Close Moria now!
De-victimise and give them paper
Common living together
Destroy fences, camps, segregations
The passion for freedom is stronger than every prison cell (and borders)
We are all humans
No borders, no nations!
Some of the words, letters and drawings that came out from the re-mapping workshops that took place in Lesvos, during the years 2018 – 2019. The workshops were addressing multiple people: students, researchers, academics, educators, aid workers, volunteers, migrants, refugees, and locals to map their common understandings and imaginaries of the refugee crisis.
Re-mapping workshops held in Mytilene during 2018-19, photos by Anna Carastathis and Naya Tselepi.
The workshops were engaging with the ‘refugee crisis’ in the context of the macrolevel, which, at the same time, converses with the everyday experiences of crisis at the microlevel. At the same time, the workshops were inspired by conceptualisations of the imaginary (Castoriadis, 1999) and the ‘collective imaginary’ (Stavrides, 2010), the principles of ‘sociological imagination’ (Mills, 1985) and the horizons that are opened by the ‘constituent imagination’
(Shukaitis and Graeber, 2007) and the corresponding ‘radical imagination’ (Haiven και Khasnabish, 2010). (…)
The series of workshops juxtaposes, compares, and analyses the interactions between the macropolitical level and the micropolitics of everyday life. Specifically, in the context of individual actions, we will draw on the vocabulary of Deleuze and Guattari regarding the impalpable and the imperceptible (Deleuze and Guattari, 1994), in order to understand and include contemporary ‘imperceptible politics’ (Papadopoulos et al., 2008), which enrich perceptions and representations of political relations and acts in contemporary environments of governmentality. By these, we refer to social forces that depart from existing measures and regimes of surveillance and control, reminiscent of affect and collective processes, and which attempt to transform reality not only in dialectical but also in tangible and material ways. Moreover, such ‘minor cracks’ neither have as their aim ‘another world outside of capitalism,’ nor ‘to destroy capitalism through an organised attack’; rather, they aim to create relations and actions that do not reproduce capitalist power relations (Holloway, 2010) and to reshape politics more broadly in parallel and imperceptible ways (Isin, 2002a, 2002b).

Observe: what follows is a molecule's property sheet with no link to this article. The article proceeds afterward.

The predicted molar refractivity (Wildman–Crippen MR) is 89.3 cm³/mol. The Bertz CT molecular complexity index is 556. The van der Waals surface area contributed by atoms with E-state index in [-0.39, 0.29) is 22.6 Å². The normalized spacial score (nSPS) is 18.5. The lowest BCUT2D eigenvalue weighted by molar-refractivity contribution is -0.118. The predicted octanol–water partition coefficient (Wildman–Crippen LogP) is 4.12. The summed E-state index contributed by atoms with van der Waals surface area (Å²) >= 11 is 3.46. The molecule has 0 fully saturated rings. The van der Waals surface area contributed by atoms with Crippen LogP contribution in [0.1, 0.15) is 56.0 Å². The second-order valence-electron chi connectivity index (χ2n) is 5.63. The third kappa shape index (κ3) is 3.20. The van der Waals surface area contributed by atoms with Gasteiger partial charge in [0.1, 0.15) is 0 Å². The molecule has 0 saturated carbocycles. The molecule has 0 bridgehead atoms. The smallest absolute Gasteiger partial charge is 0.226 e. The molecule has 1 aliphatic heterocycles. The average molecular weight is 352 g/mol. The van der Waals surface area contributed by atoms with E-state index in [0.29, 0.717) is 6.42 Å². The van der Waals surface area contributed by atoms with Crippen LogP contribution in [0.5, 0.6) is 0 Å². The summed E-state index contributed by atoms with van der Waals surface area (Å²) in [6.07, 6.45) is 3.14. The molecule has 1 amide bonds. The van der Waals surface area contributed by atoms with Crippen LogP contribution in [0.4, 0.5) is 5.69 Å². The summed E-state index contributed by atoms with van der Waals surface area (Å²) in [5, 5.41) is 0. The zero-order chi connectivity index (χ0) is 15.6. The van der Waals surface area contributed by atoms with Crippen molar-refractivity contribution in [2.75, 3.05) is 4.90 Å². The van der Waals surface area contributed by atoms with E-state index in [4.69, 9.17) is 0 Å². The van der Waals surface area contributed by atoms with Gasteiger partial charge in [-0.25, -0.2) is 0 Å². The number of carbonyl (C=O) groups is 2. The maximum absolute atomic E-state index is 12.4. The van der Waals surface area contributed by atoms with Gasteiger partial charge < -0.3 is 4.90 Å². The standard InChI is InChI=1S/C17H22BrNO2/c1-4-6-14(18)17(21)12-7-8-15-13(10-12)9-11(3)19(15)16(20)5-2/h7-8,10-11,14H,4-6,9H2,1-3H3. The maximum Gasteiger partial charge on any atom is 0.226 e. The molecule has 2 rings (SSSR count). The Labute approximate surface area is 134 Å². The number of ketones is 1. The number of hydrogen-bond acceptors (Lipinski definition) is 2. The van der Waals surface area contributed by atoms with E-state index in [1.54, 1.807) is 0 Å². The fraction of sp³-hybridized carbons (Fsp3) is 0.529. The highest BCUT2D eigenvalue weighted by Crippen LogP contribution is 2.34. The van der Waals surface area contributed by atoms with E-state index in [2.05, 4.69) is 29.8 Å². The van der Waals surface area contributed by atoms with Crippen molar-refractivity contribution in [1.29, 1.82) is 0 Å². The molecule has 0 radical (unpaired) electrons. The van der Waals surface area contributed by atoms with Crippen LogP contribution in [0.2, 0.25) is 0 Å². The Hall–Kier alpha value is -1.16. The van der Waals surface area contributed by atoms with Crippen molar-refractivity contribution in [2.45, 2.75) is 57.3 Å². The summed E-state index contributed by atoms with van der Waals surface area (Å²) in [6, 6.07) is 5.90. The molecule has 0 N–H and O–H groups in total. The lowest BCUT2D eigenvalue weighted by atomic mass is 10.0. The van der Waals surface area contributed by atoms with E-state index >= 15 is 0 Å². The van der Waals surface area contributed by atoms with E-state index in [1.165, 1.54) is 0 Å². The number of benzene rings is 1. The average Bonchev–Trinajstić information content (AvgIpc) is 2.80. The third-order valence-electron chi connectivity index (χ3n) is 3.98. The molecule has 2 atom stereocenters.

As an outcome of these, the Lesvos Migration Atlas created by our research team on the basis of the philosophy of assemblages,opens up a common virtual space for multiple experimental ideas, representations, practices and acts which havethe potential to disrupt the politics of representation, borders and control.
spaces and places, people and populations, movements and migrations, borders and
hotspots, solidarity and resistance, everyday life and dreams…
as a state of emergency but also as a state of emergence
as the suffering of the earth, nature, materials, bodies…
and the symbolic capital of representations
from walls as borders to walls as canvases
as critical commentaries, commodities, and resistance
in the era of really ‘really’ late capitalism
of the untold, the unsaid, the unspeakable
as the basic process of (re)production of life
the common practices and acts that come after visibility
is our ‘ATLAS’; a cosmos of ideas,
representations, practices, acts, contradictions…
Photo from ‘Lesvos Migration Atlas’ website,
Our ‘Atlas’ is a process of capturing,writing and representing; multiple snapshots and processes in space and time; moving histories, narratives a§nd imaginaries for the so-called ‘refugee crisis’; artworks on walls and in the streets; everyday life of local, migrant and refugee population within various spaces of Lesvos island; from the hotspot of Moria to the common spaces of living and struggling together; an assemblage of constantly moving and emerging practices and situations that always seem impossible until they are done…